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While a contract may be either expressed or implied, or written or oral, it must result from a meeting of the minds of the parties in mutual assent to the terms, must be based upon sufficient consideration, free from fraud or undue influence, not against public policy, and sufficiently definite to be enforced.
This lawsuit involved an action in contract, brought by six former employees of Nuclear Fuel Services Company (NFS) against their union, the Oil, Chemical and Atomic Workers International Union, Local # 3-677 (the OCAW). The discharged workers alleged in their complaint that, based on an agreement with the OCAW, they were entitled to receive weekly compensation from the union in an amount equal to their lost wages, plus insurance coverage for themselves and their families, "until [they] were allowed or could return to work" at NSF. They further alleged that the union had breached this contract by discontinuing weekly payments while they were still unemployed. The OCAW denied that there was ever an enforceable contract between the union and the discharged workers, although the union concededly had made weekly payments to the plaintiffs for some 22 months, in an amount totalling over $ 300,000. The disputed question, therefore, is whether and under what circumstances the OCAW was entitled to terminate these payments. The chancellor held that there was a valid contract between the parties. The chancellor also found that the union had breached the contract and ordered the union to resume payments to the discharged workers under terms outlined below. On appeal from the trial court, the Court of Appeals likewise concluded that there was an enforceable contract, but it expanded the terms of the judgment against the union.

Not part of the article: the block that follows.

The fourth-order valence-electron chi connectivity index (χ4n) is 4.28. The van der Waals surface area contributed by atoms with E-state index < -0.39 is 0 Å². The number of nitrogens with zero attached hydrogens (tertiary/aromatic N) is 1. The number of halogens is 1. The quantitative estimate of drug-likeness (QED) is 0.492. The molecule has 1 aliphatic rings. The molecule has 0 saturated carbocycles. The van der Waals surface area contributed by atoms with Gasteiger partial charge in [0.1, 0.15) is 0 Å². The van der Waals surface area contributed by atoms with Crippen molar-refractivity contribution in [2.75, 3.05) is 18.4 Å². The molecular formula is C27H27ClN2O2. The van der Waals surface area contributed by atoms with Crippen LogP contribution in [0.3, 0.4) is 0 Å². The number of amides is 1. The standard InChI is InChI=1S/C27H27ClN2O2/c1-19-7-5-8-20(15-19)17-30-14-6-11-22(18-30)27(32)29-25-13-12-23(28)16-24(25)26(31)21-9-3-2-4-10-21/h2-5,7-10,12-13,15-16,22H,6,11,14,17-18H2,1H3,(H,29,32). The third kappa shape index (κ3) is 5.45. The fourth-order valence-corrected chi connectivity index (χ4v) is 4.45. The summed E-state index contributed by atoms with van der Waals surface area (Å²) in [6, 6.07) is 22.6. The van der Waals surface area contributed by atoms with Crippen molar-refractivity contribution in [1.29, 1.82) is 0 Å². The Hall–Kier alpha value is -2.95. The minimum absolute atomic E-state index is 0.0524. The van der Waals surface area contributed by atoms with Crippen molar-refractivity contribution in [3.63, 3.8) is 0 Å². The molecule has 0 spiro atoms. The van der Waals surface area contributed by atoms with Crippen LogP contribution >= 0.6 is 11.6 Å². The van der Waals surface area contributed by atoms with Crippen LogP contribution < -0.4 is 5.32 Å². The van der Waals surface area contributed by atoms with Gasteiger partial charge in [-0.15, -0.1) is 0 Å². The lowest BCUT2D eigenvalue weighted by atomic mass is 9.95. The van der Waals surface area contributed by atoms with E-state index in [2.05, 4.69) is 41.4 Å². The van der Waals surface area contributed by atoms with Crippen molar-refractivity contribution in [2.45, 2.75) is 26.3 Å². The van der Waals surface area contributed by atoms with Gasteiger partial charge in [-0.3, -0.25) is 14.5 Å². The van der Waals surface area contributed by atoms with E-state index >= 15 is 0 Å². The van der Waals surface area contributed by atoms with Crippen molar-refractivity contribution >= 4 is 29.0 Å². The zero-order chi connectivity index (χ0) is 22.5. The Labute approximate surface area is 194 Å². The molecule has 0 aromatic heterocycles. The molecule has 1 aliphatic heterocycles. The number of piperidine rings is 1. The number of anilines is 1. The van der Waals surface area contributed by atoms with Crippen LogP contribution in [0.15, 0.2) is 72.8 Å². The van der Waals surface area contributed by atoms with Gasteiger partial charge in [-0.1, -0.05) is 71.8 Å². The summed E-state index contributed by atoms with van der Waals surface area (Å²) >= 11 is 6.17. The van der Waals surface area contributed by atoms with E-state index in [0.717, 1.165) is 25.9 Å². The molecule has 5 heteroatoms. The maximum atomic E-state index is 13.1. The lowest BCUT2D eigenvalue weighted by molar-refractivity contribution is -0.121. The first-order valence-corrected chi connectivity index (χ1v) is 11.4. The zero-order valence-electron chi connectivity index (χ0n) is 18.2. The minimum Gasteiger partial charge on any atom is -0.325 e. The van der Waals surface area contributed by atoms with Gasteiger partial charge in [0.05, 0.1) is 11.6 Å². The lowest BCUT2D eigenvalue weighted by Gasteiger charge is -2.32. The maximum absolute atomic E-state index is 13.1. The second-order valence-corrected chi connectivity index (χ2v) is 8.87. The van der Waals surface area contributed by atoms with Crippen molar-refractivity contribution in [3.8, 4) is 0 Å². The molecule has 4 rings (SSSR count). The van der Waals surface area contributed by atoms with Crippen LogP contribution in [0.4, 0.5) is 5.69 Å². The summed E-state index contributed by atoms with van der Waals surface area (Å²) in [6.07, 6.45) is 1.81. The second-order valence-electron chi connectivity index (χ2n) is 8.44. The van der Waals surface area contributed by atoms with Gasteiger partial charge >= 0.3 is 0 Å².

The OCAW now appealed the decision of the Court of Appeals, contending among other things that there was no valid contract because there was no mutual assent between the parties.
Was OCAW entitled to terminate the weekly payments to the employees?
The court held that the lower court erred in rewriting a vague and indefinite agreement because the negotiators could not bind the union to an agreement, the only mutuality of agreement the union had was to "take care of" the discharged employees. The agreement was indefinite and unenforceable because it lacked a specified duration of payment and although a reasonable duration may sometimes be interpreted, the lower court's imposition of a payment period extending until the last discharged employee reached age sixty-two was not reasonable under the circumstances.